3If ord(a) = km, then ord(ak) = m.

4If ord(a) = n where n is odd, then ord(a2) = n.

5 If a has order n, and ar = as, then n is a factor of rs.

6If a is the only element of order k in G, then a is in the center of G. (HINT: Use Exercise C4. Also, see Chapter 4, Exercise C6.)

7If the order of a is not a multiple of ra, then the order of ak is not a multiple of m. (HINT: Use part 2.)

8If ord(a) = mk and ark = e, then r is a multiple of m.

† E. Relationship between ord (ab), ord (a), and ord (b)

Let a and b be elements of a group G. Let ord(a) = m and ord(b) = n; let lcm(m, n) denote the least common multiple of m and n. Prove parts 1–5:

1 If a and b commute, then ord(ab) is a divisor of lcm(m, n).

2 If m and n are relatively prime, then no power of a can be equal to any power of b (except for e). (REMARK: Two integers are said to be relatively prime if they have no common factors except ±1.) (HINT: Use Exercise D2.)

3 If m and n are relatively prime, then the products aibj (0 ≤ i < m, 0 ≤ j < n) are all distinct.

4 Let a and b commute. If m and n are relatively prime, then ord(ab) = mn. (HINT: Use part 2.)

5 Let a and b commute. There is an element c in G whose order is lcm(m, n). (HINT: Use part 4, above, together with Exercise D3. Let c = aib where ai is a certain power of a.)

6 Give an example to show that part 1 is not true if a and b do not commute.

Thus, there is no simple relationship between ord(ab), ord(a), and ord(b) if a and b fail to commute.

† F. Orders of Powers of Elements

Let a be an element of order 12 in a group G.

1 What is the smallest positive integer k such that a8k = e? (HINT: Use Theorem 5 and explain carefully!)

# 2 What is the order of a8?

3 What are the orders of a9, a10, a5?

4 Which powers of a have the same order as a? [That is, for what values of k is ord(ak) = 12?]

5 Let a be an element of order m in any group G. What is the order of ak? (Look at the preceding examples, and generalize. Do not prove.)

6 Let a be an element of order m in any group G. For what values of k is ord(ak) = m? (Look at the preceding examples. Do not prove.)

† G. Relationship between ord(a) and ord(ak)

From elementary arithmetic we know that every integer may be written uniquely as a product of prime numbers. Two integers m and n are said to be relatively prime if they have no prime factors in common. (For example, 15 and 8 are relatively prime.) Here is a useful fact: If m and n are relatively prime, and m is a factor of nk, then m is a factor of k. (Indeed, all the prime factors of m are factors of nk but not of n, hence are factors of k.)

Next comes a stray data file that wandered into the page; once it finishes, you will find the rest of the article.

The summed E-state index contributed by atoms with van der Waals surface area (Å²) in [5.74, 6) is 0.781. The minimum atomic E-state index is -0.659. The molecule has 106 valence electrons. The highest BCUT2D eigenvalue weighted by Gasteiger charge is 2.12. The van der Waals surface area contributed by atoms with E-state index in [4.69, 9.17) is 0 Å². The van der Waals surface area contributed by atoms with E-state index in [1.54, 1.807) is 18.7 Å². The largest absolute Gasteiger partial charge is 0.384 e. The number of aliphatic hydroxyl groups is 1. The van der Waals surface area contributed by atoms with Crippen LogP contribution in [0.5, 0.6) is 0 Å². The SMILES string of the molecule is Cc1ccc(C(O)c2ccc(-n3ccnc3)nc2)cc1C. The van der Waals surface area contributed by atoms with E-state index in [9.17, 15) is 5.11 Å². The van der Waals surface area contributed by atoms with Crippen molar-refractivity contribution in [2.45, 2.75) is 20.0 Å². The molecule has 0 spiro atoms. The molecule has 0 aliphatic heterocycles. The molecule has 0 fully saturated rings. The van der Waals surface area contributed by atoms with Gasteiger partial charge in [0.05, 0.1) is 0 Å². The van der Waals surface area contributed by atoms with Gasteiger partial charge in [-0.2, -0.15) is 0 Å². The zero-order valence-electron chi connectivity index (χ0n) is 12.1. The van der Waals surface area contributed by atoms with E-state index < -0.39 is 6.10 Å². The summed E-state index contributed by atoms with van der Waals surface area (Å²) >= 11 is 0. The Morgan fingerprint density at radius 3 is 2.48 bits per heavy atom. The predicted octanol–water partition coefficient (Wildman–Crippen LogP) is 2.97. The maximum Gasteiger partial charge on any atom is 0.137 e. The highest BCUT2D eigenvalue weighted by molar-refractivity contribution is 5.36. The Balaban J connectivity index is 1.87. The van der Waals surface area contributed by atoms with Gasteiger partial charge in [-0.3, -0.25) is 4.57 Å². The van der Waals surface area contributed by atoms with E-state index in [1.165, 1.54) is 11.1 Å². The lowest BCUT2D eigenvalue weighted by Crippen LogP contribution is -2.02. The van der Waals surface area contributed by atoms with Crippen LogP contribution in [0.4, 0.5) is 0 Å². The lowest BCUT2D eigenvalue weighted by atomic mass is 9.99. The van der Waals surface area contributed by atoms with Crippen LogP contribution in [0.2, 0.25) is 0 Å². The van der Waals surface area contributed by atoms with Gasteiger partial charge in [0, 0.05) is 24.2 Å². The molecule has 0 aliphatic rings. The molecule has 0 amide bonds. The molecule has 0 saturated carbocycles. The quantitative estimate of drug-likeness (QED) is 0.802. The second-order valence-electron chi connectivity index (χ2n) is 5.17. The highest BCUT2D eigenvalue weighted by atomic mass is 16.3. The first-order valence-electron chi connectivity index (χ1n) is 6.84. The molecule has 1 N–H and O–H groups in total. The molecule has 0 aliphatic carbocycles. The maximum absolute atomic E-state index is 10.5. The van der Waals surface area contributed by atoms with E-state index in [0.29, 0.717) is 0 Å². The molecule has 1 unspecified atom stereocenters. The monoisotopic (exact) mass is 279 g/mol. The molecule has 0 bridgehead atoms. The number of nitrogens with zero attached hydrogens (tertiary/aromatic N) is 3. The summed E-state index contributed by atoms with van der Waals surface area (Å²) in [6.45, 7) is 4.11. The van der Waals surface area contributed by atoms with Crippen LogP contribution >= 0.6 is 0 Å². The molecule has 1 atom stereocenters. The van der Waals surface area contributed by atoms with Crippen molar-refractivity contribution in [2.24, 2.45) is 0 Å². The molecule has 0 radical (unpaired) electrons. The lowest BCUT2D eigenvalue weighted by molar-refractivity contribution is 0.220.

Let a be an element of order n in a group G.

1 Prove that if m and n are relatively prime, then am has order n. (HINT: If amk = e, use Theorem 5 and explain why n must be a factor of k.)

2 Prove that if am has order n, then m and n are relatively prime. [HINT: Assume m and n have a common factor q >1, hence we can write m = m′ q and n = n′q. Explain why (am)n = e, and proceed from there.]

3 Let l be the least common multiple of m and n. Let l/m = k. Explain why (am)k = e.

4 Prove: If (am)t = e, then n is a factor of mt. (Thus, mt is a common multiple of m and n.) Conclude that

5 Use parts 3 and 4 to prove that the order of am is [lcm(m, n)]/m.

† H. Relationship between the Order of a and the Order of any kth Root of a

Let a denote an element of a group G.

1 Let a have order 12. Prove that if a has a cube root, say a = b3 for some bG, then b > has order 36. {HINT: Show that b36 = e; then show that for each factor k of 36, bk = e is impossible. [Example: If b12 = e, then b12 = (b3)4 = a4= e.] Derive your conclusion from these facts.}

# 2 Let a have order 6. If a has a fourth root in G, say a = b4, what is the order of b?

3 Let a have order 10. If a has a sixth root in G, say a = b6, what is the order of b?

4 Let a have order n, and suppose a has a sixth root in G, say a = bk. Explain why the order of b is a factor of nk.

Let

5 Prove that n and l are relatively prime. [HINT: Suppose n and l have a common factor q > 1. Then n = qn′ and l = ql′, so

Thus bn,k = e. (Why?) Draw your conclusion from these facts.]

Thus, if a has order n and a has a kth root b, then b has order nk/l, where n and l are relatively prime.

6 Let a have order n. Let k be an integer such that every prime factor of k is a factor of n. Prove: If a has a kth root b, then ord(b) = nk.